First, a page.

Healthcare benefits costs stabilize, but larger hikes loom

The cost of providing employee healthcare benefits has stabilized around the globe, although a new round of increases may be on the horizon for employers.

The 2014 Towers Watson Global Medical Trends Survey found that the cost of employee healthcare benefits is projected to increase 8.3% globally this year, slightly higher than the 7.9% and 7.7% increases experienced in the past two years.

The smallest average increases are expected to continue throughout Europe, where economic and competitive pressures are keeping costs down, while average increases in the Asia-Pacific, Middle East/Africa and Americas regions (not including the U.S.) are projected to remain above worldwide averages.

“While the cost of providing healthcare benefits to employees has stabilized over the past few years, controlling rising costs remains a significant concern for employers worldwide,” says Francis Coleman, director, international consulting, at Towers Watson. “In fact, in all regions, health costs continue to rise at twice the rate of inflation. That’s a major concern for employers, with many insurers projecting costs to again escalate in the coming years.”

Canada experienced a trend of 11% in 2013 and is expected to have similar a trend in 2014. It’s estimated that 70% of this increase is driven by drug pricing. The report notes that some Canadian employers have benefited from generic drug pricing reforms and have experienced a below-average trend for the past couple of years.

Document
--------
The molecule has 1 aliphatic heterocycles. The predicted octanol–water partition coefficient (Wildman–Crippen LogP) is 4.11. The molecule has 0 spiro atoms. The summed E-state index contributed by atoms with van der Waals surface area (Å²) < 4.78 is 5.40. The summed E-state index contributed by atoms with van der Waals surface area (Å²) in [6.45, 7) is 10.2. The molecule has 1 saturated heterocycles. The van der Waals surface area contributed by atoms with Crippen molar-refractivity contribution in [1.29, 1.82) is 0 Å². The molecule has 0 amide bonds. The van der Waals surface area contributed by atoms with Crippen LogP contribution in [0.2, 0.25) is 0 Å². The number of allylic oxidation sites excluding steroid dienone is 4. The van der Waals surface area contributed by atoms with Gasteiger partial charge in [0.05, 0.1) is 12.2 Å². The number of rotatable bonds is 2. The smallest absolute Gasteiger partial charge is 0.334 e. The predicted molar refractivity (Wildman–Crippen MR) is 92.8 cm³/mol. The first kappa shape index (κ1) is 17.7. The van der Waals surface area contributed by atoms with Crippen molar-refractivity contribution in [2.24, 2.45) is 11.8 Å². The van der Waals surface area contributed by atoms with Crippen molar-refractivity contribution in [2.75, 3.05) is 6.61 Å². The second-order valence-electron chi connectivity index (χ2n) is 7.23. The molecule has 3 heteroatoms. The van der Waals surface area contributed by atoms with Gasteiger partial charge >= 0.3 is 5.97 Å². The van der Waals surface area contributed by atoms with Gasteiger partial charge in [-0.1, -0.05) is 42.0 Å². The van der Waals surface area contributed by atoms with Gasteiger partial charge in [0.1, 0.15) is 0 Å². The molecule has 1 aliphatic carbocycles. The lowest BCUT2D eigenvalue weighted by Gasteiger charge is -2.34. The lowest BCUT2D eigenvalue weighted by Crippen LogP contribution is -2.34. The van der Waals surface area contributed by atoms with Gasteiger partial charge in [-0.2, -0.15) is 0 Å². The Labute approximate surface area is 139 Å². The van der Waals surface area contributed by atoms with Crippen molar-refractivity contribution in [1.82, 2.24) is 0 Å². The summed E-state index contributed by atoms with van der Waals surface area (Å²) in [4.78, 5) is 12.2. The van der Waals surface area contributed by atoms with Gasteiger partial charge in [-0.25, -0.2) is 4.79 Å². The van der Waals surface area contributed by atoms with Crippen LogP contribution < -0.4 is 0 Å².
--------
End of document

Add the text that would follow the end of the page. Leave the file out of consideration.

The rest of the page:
Medical claims
Cardiovascular disease causes the highest incidence of medical claims across regions. It has the highest incidence of all regions in the Middle East/Africa, with respiratory illness second. Cancer is second across all other regions.

Although cancer hasn’t yet replaced cardiovascular disease as the leading condition, as insurers predicted in prior surveys, it has significantly increased in prevalence in Asia-Pacific and Europe. Globally, the claim incidences for respiratory illness have increased since 2012, although gastrointestinal illness has decreased in all regions except Asia-Pacific.

Musculoskeletal/back conditions have increased in prevalence overall since the 2012 survey, driven primarily by increased claims in Europe and the Americas. Respondents rank it among the top three conditions in Canada, Spain and the United Kingdom.

The survey was completed by 173 medical insurers in 58 countries. Most participants have at least a 10% share of the group medical insurance market in their country.

Related articles: